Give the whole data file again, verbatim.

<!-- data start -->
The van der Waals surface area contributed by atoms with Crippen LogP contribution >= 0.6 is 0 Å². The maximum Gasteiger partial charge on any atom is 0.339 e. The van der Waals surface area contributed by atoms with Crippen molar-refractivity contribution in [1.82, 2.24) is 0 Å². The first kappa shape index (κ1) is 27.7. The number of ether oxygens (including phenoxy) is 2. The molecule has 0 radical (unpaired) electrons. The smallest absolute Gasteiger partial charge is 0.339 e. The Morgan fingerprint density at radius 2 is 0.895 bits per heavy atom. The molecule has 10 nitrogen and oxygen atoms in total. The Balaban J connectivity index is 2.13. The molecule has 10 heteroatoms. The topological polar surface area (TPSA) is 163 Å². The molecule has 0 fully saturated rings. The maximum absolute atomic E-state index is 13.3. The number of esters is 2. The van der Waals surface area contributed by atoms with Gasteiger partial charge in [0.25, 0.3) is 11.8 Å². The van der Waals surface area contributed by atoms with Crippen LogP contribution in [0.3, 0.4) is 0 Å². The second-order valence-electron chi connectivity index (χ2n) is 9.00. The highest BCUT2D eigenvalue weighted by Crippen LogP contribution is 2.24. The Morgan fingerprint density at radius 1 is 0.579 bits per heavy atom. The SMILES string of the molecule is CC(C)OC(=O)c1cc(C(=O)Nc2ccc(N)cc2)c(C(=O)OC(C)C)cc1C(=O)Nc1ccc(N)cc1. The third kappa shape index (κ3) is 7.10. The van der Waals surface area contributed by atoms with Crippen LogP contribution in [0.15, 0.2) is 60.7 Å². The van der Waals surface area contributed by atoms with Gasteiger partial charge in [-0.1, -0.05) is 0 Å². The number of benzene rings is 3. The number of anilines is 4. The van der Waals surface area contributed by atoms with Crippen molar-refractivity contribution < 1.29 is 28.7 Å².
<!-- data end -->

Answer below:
The van der Waals surface area contributed by atoms with Crippen LogP contribution >= 0.6 is 0 Å². The maximum Gasteiger partial charge on any atom is 0.339 e. The van der Waals surface area contributed by atoms with Crippen molar-refractivity contribution in [1.82, 2.24) is 0 Å². The first kappa shape index (κ1) is 27.7. The number of ether oxygens (including phenoxy) is 2. The molecule has 0 radical (unpaired) electrons. The smallest absolute Gasteiger partial charge is 0.339 e. The Morgan fingerprint density at radius 2 is 0.895 bits per heavy atom. The molecule has 10 nitrogen and oxygen atoms in total. The Balaban J connectivity index is 2.13. The molecule has 10 heteroatoms. The topological polar surface area (TPSA) is 163 Å². The molecule has 0 fully saturated rings. The maximum absolute atomic E-state index is 13.3. The number of esters is 2. The van der Waals surface area contributed by atoms with Gasteiger partial charge in [0.25, 0.3) is 11.8 Å². The van der Waals surface area contributed by atoms with Crippen LogP contribution in [0.3, 0.4) is 0 Å². The second-order valence-electron chi connectivity index (χ2n) is 9.00. The highest BCUT2D eigenvalue weighted by Crippen LogP contribution is 2.24. The Morgan fingerprint density at radius 1 is 0.579 bits per heavy atom. The SMILES string of the molecule is CC(C)OC(=O)c1cc(C(=O)Nc2ccc(N)cc2)c(C(=O)OC(C)C)cc1C(=O)Nc1ccc(N)cc1. The third kappa shape index (κ3) is 7.10. The van der Waals surface area contributed by atoms with Crippen LogP contribution in [0.15, 0.2) is 60.7 Å². The van der Waals surface area contributed by atoms with Gasteiger partial charge in [-0.1, -0.05) is 0 Å². The number of benzene rings is 3. The number of anilines is 4. The van der Waals surface area contributed by atoms with Crippen molar-refractivity contribution < 1.29 is 28.7 Å².